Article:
Why Am I So Disposable to the Narcissist?

This is a question that many people are left asking themselves after being in a relationship with a narcissist; this is not exclusive to romantic relationships, the same feeling can occur in friendships or with family members. It can be particularly interesting when you want to end the relationship and agonise for months over how to end things in an amicable way. But then you have a disagreement with the narcissist or do something that they do not like and they cut you off immediately.

Examples can be a parent who is enmeshed with an adult child and tells them that they could not live without them and they hope that they never move away; only to then cut the child off if they do something that the parent does not like.

Similarly in friendships, particularly with a narcissist and codependent dynamic, the narcissist may choose the codependent as a friend. Once the codependent notices that they put more effort into the friendship than the narcissist they may want to end things but not know how.  The narcissist may sense that their friend is not as invested in the friendship, or failing to give them as much attention and abruptly end the friendship.

Its so nice when toxic people stop talking to you, its like the trash took itself out.


I believe that this occurs a lot of the time because narcissists do not connect with others in a heartfelt genuine way from the beginning. If they connect on a superficial level and their main aim is to see what they can gain from the relationship, when things end it is much easier to cut their losses. Of course this is not always the case and there are always variations. However the calculating way that narcissists ingratiate themselves with others cannot be ignored. It can be very hurtful to realise that a narcissist may not have loved you and for some they would rather deny this.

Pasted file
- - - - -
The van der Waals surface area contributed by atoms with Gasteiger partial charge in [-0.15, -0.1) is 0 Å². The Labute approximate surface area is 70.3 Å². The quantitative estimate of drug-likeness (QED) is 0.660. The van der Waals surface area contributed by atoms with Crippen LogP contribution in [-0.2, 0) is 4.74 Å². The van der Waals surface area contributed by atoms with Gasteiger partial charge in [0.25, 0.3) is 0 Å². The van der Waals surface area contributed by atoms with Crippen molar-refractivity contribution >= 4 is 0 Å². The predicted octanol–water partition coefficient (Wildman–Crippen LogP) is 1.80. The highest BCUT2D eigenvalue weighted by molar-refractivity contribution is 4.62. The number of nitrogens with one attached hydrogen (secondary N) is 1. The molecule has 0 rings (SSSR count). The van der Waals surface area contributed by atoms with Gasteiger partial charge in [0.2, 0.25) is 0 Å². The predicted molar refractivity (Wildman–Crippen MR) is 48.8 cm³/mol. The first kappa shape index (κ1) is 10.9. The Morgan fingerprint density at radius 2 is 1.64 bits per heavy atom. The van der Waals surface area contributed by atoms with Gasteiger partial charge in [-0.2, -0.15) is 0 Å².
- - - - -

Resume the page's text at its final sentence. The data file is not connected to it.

A relationship with a narcissist can feel exhilarating, intoxicating, and addictive in the the early stages, when you are in what is described as the honeymoon phase (also known as the idealisation phase because the narcissist idealises you). During the idealisation phase you will be placed on a pedestal, everything that you say will be amusing and interesting, you will notice that the narcissist is charming and has stories that are endearing and make you empathise with them also. So often we hear about love at first sight, which is why I believe that many do not feel uncomfortable with the speed that the relationship moves forward with a narcissist.

Narcissists do not change because they do not want to change. They want to keep using and abusing because it gets them the attention that they so desperately crave.

Narcissists are master manipulators, they will make things up in order to sound like a suitable partner for you and mirror what you are saying to them. It could be that you are passionate about saving the environment, or helping children who have been abused; if the narcissist believes that it will get them further into your good books then they will say that they are passionate about these things also. They may even go as far as to give you examples of times that they have helped in both causes and this may be completely untrue. We all enjoy connecting with like minded individuals so it is quite likely that you will not be thrown by how much the narcissist has in common with you, but you may have a gut feeling that something is a bit off. 

Some people are truly great manipulators. They can lie, cheat, treat you badly and somehow manage to make it seem like its all your fault. Don’t fall for it, that is just what they do.